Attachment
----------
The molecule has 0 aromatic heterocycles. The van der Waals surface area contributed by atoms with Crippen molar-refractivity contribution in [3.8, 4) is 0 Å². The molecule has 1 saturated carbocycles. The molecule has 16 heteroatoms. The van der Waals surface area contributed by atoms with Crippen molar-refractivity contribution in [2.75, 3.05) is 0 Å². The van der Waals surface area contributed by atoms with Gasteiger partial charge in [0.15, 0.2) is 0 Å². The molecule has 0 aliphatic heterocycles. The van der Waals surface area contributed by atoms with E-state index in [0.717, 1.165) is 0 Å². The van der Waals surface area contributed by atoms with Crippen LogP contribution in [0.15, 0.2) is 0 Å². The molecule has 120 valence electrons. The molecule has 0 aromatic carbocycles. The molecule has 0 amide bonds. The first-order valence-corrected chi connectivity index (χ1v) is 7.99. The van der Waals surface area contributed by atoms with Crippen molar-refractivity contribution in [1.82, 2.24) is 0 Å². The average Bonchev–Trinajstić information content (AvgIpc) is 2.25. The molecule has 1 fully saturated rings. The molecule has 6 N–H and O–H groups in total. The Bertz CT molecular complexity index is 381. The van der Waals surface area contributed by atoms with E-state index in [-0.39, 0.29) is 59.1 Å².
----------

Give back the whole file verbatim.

The molecule has 0 aromatic heterocycles. The van der Waals surface area contributed by atoms with Crippen molar-refractivity contribution in [3.8, 4) is 0 Å². The molecule has 1 saturated carbocycles. The molecule has 16 heteroatoms. The van der Waals surface area contributed by atoms with Crippen molar-refractivity contribution in [2.75, 3.05) is 0 Å². The van der Waals surface area contributed by atoms with Gasteiger partial charge in [0.15, 0.2) is 0 Å². The molecule has 0 aliphatic heterocycles. The van der Waals surface area contributed by atoms with E-state index in [0.717, 1.165) is 0 Å². The van der Waals surface area contributed by atoms with Crippen LogP contribution in [0.15, 0.2) is 0 Å². The molecule has 120 valence electrons. The molecule has 0 aromatic carbocycles. The molecule has 0 amide bonds. The first-order valence-corrected chi connectivity index (χ1v) is 7.99. The van der Waals surface area contributed by atoms with Crippen molar-refractivity contribution in [1.82, 2.24) is 0 Å². The average Bonchev–Trinajstić information content (AvgIpc) is 2.25. The molecule has 1 fully saturated rings. The molecule has 6 N–H and O–H groups in total. The Bertz CT molecular complexity index is 381. The van der Waals surface area contributed by atoms with E-state index in [-0.39, 0.29) is 59.1 Å².